Whether you are applying for a mortgage, a new apartment, or a job in the Philadelphia area, chances are you will be asked to sign a form allowing a credit or background check to be performed. These types of checks have become more common in recent years as technology has made information more reliable and easily accessible. Before you grant permission for a credit or background check, take some time to find out what they reveal about you.
Verification of Data
Background checks are performed to verify the information you provided on your loan, rental, or employment application. Due to time lags between informational database updates, the most current information may not appear on your credit report. Address information may not match due to a recent relocation. Discrepancies also occur because the reports tend to pick up the addresses where bills are sent, even if you don’t live there. If you have moved out of your parents’ house but never got around to changing the billing address on your credit cards, credit agencies may report a different address from the one listed on your application.
Last-name changes for someone who is recently married is another pieces of data where mismatches are common. Also, prior employment may be verified as part of a background check, so be sure to include all previous employers on your application if asked for this information. Loan officers, landlords, and human resource personnel won’t be surprised to see these types of minor differences, but it’s still a good to idea to explain any discrepancies you are aware of ahead of time.
What’s Your FICO Score and Why is it Important?
Your FICO score is computed using a complex mathematical formula that takes into account all the information on your credit report. The score is based on many factors, including total outstanding debt, number of open credit lines, frequency of late payments, and the length of your personal credit history. Because so many factors are taken into account when calculating a FICO score, there is no official definition of what constitutes a “good” score. Different lenders have varying ranges of what they consider acceptable scores — partly because they take these scores into account alongside other factors, such as income.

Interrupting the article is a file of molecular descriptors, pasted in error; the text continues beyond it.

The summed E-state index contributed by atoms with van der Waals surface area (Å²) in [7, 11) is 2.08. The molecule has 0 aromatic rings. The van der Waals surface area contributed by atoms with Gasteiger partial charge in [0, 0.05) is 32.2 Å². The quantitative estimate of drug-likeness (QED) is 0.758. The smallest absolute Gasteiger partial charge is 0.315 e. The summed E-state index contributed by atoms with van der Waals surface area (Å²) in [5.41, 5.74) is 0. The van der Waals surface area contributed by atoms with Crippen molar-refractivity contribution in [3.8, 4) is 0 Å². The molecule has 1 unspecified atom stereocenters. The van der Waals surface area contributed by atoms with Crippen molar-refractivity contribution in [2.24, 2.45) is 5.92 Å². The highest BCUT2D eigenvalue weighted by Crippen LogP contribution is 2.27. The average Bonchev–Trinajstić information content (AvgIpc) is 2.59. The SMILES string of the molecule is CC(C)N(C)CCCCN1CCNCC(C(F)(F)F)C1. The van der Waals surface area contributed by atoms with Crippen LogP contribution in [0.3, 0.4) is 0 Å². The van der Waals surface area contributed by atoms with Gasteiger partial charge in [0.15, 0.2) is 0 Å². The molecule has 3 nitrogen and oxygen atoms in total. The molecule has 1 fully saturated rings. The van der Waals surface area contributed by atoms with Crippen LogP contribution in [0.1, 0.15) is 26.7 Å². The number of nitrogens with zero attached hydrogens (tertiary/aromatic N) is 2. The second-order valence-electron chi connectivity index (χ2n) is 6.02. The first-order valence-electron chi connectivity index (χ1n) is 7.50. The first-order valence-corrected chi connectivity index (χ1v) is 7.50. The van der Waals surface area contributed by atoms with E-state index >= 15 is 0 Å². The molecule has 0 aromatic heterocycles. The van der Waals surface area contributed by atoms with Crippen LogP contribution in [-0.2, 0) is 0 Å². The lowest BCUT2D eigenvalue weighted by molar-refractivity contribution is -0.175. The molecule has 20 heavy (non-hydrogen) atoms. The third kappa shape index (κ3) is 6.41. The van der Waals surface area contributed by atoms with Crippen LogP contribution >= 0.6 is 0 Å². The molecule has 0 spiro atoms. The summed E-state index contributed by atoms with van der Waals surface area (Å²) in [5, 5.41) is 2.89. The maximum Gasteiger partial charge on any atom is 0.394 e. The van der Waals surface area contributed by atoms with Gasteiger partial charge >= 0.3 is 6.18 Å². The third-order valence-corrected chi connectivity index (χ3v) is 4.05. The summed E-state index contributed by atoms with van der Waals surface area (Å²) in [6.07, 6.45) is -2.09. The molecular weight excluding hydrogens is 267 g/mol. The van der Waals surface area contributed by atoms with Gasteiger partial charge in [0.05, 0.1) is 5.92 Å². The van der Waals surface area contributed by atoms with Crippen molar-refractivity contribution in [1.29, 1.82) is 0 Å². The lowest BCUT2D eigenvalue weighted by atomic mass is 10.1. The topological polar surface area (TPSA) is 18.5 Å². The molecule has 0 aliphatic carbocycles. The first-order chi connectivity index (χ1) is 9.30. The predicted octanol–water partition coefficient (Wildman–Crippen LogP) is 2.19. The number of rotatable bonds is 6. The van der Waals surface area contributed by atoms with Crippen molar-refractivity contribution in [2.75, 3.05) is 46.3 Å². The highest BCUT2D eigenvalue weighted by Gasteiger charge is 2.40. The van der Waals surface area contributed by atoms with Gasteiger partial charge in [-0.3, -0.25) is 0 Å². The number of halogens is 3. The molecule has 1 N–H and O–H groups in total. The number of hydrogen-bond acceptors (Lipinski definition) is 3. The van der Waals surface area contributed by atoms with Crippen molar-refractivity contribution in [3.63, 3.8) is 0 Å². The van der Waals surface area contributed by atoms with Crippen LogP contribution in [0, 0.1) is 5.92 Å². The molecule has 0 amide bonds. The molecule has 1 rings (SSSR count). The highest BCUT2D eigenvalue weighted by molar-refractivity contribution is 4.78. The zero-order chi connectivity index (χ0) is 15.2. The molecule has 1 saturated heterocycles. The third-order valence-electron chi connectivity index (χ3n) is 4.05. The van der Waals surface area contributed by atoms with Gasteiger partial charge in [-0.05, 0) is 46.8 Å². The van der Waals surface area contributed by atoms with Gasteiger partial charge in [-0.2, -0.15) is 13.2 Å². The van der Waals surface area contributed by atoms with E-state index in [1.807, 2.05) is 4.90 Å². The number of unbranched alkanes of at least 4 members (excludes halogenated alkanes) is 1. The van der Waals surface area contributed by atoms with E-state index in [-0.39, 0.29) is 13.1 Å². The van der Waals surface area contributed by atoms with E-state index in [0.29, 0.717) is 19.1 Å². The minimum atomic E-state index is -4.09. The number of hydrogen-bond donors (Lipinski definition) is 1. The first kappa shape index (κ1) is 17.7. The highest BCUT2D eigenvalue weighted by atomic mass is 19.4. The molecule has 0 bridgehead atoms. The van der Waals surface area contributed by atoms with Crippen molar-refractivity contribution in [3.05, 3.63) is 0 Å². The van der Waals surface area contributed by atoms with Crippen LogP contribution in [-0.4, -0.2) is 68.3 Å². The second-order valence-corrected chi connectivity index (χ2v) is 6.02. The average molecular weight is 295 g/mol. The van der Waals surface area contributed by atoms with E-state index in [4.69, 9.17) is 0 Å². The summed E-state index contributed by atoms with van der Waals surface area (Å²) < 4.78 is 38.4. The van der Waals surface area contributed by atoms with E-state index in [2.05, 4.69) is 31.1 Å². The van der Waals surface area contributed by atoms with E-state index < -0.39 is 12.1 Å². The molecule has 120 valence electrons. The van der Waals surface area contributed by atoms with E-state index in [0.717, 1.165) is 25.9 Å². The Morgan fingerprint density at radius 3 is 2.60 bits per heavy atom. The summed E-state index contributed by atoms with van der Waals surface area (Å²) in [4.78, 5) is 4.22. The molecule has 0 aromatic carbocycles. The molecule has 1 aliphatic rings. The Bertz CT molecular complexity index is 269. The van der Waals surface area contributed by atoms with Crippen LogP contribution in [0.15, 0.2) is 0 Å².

How You Handle the Debt in Your Life?
Almost everyone has debt. What distinguishes good applicants from others is how they repay their debt. Do you allow payments to slide past the due date and incur frequent late fees? If so, the pattern of lateness will be evident on your credit report. Do you open every credit card offer you receive to collect freebies or discounts at your favorite stores? The more debt you have available to you, the more worrisome it may appear to someone evaluating your credit — even if you are currently making the proper payments. If you do have some issues with past debts, be prepared to offer an explanation and discuss your plans for repayment.
Repairing Your Credit
If at first your background check prevents you from getting that loan or apartment you applied for, you may need to take some time to repair your credit. Download a copy of your credit report and ensure that the information is accurate and reflects a true picture of your credit history. Credit agencies have a formal dispute process in place if you find inaccurate information. If you need assistance with interpreting your report, contact a local consumer credit counseling agency, such as Clarifi, for help. A credit counselor can also offer tips on how to improve your credit going forward.